Tag Archives: FB

Facebookless

IMG_6448I spent the last week without logging into Facebook. To be fair, I kept the Facebook Messenger app on my phone, and messaged with a few people that way. But I removed the Facebook app from my phone, and didn’t log on via computer. Why did I do this, you might wonder? #becausetime

I will always remember the 2015-2016 academic school year as a time when I started missing emails consistently. It’s not for any lack of caring: anyone who knows me well knows that I’ve always been a fast responder. I care very deeply that people know that I’ve heard what they have to say! There are two differences that have created this problem for me this year: 1) I get more emails now than I ever did before, and 2) I have less time than I ever have before.

Thanks to some brilliant friends (who, in truth, I rely on for staying up to date with the latest gadgets and apps), I discovered unroll.me for automating and managing my gmail inbox. But I don’t feel that I can do the same for my work email. Perhaps I should look into it. Because I can’t keep up. It’s just too much!

So what did I discover during this week sans Facebook?

  1. It is possible to avoid thinking in Facebook updates. Earlier this semester, I revealed to a class of graduate students that I sometimes type out Facebook status updates in my head as I travel throughout the day. Sure that this (somewhat embarrassing) revelation would garner some laughs, I was surprised when the room remained quiet. Did I sound whacky for saying I typed things out in my head? Did I sound lame for admitting that I think about my Facebook updates as items worthy of composition? Did I just take a step backward on the respect spectrum for revealing something personal and unsolicited? Either way, I noticed the other day that I had long periods of silence in my head for the first time in a long time. In fact, I can’t remember the last time.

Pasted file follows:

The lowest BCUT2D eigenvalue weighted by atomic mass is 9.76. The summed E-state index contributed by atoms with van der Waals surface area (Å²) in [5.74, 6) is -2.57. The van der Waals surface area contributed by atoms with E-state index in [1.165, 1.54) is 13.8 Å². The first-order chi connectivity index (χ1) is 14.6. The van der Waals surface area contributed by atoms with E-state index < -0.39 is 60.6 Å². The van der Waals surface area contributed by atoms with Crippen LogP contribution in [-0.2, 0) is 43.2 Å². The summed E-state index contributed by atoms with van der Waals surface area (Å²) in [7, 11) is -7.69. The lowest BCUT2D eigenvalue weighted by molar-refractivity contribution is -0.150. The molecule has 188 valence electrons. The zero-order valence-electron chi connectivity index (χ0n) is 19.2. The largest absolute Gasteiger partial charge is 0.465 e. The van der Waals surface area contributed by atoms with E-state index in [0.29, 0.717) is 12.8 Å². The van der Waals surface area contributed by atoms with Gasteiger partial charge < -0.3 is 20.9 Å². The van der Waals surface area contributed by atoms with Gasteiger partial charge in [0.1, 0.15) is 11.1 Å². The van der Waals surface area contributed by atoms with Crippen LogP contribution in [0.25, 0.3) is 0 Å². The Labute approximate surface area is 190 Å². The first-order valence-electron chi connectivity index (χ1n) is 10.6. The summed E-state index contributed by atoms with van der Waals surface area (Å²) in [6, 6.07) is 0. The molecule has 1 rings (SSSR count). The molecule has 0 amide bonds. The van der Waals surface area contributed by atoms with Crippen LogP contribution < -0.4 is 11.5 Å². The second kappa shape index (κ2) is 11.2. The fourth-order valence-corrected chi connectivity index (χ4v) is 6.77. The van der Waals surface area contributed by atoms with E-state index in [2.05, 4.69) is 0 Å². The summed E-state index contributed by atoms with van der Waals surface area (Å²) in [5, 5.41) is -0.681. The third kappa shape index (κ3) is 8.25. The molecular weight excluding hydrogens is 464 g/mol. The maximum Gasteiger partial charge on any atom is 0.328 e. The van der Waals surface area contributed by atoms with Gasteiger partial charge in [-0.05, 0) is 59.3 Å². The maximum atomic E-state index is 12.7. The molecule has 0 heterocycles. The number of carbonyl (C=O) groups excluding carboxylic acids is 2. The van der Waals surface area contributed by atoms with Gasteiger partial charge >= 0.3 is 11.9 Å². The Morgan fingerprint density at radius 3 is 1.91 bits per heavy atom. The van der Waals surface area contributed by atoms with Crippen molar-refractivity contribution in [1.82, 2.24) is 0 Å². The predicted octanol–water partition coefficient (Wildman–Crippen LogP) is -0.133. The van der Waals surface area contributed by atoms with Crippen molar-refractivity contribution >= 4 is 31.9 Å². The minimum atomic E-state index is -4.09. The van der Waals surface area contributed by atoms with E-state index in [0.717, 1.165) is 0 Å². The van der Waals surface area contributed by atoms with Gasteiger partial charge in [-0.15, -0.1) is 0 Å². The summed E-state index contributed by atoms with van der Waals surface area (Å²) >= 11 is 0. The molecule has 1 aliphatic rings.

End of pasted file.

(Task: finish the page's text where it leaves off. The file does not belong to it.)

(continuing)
2. I create false narratives about my friends. I admit that normally, I walk around thinking that everyone’s life is a billion times better than mine, based on Facebook feeds. I know this is slightly ridiculous. I also know I’m not the only one who does it. But in the absence of the constant barrage of information that is my Facebook feed, I felt a sense of calm.
  3. I still had contact with friendsIn the last week, I’ve touched base and/or seen a few of my favorite people, and we’ve shared information via text, phone, or email. Without relying on Facebook for information about my friends, I was forced to be in touch with them — actually be in touch with them. I missed out on a bunch of news without my feed, I’m sure, and I didn’t speak to everyone I wanted to, but I also had some long phone and in-person conversations.
  4. I was focused. Usually when I’m at work, I keep a tab open for Facebook on my computer. I don’t look at it constantly, but when I take breaks, I look at my feed. This week when I took breaks from writing or grading, I did some of the back-logged office stuff I’ve been putting off: I filed a bunch of things, organized my documents, and labeled the book bins on my book shelves. I also read a book and wrote a book review. All in between the normal stuff I have to do.
  5. I started missing a stream in my life. Over the weekend, I attended a two-day conference hosted by SUNY New Paltz and Bard College, the Digital Spaces Unconference. We live-tweeted throughout, which got me looking at Twitter a bunch. A week since I started my Facebook diet, and I’m looking at my Twitter feed several times a day. It doesn’t feel the same, though. There’s something less personal about it. Maybe because I don’t know about half of the people I follow — they’re just people I’ve heard about or I met once and are doing cool #edtech stuff. I’ve been looking at Instagram more, too. But neither Twitter nor Instagram hold my interest like Facebook does. What is it about Facebook??

So the verdict is in: I can get a lot more done when I don’t look at Facebook. But is it worth missing what happens in people’s lives? I hope I can find a better balance, because I don’t want to be a total Facebook hermit — not to mention the academic things that I learn from my brilliant friends when plugged into my feed! But I can’t deny that I’ve enjoyed having a few extra minutes in my days lately. What’s your secret? How do you strike a healthy balance between the stream and real life?